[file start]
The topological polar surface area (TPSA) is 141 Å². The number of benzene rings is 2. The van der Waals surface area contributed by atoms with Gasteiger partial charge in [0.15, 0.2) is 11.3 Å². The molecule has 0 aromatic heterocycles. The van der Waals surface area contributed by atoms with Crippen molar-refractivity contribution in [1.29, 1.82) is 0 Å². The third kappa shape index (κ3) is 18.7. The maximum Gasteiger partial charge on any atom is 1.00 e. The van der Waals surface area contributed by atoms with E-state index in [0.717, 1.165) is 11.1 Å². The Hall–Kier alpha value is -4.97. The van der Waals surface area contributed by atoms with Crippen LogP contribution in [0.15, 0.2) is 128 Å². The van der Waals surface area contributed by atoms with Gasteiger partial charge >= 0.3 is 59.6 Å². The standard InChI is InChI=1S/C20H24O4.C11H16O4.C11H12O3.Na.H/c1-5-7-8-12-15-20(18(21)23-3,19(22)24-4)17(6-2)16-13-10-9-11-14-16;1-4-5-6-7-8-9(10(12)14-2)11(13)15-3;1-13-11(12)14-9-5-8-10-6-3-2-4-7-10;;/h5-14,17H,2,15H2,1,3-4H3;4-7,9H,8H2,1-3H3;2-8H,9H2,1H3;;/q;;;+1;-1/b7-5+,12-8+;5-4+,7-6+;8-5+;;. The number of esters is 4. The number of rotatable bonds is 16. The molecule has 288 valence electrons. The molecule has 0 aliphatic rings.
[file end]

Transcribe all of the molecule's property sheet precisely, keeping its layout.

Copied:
The topological polar surface area (TPSA) is 141 Å². The number of benzene rings is 2. The van der Waals surface area contributed by atoms with Gasteiger partial charge in [0.15, 0.2) is 11.3 Å². The molecule has 0 aromatic heterocycles. The van der Waals surface area contributed by atoms with Crippen molar-refractivity contribution in [1.29, 1.82) is 0 Å². The third kappa shape index (κ3) is 18.7. The maximum Gasteiger partial charge on any atom is 1.00 e. The van der Waals surface area contributed by atoms with E-state index in [0.717, 1.165) is 11.1 Å². The Hall–Kier alpha value is -4.97. The van der Waals surface area contributed by atoms with Crippen LogP contribution in [0.15, 0.2) is 128 Å². The van der Waals surface area contributed by atoms with Gasteiger partial charge >= 0.3 is 59.6 Å². The standard InChI is InChI=1S/C20H24O4.C11H16O4.C11H12O3.Na.H/c1-5-7-8-12-15-20(18(21)23-3,19(22)24-4)17(6-2)16-13-10-9-11-14-16;1-4-5-6-7-8-9(10(12)14-2)11(13)15-3;1-13-11(12)14-9-5-8-10-6-3-2-4-7-10;;/h5-14,17H,2,15H2,1,3-4H3;4-7,9H,8H2,1-3H3;2-8H,9H2,1H3;;/q;;;+1;-1/b7-5+,12-8+;5-4+,7-6+;8-5+;;. The number of esters is 4. The number of rotatable bonds is 16. The molecule has 288 valence electrons. The molecule has 0 aliphatic rings.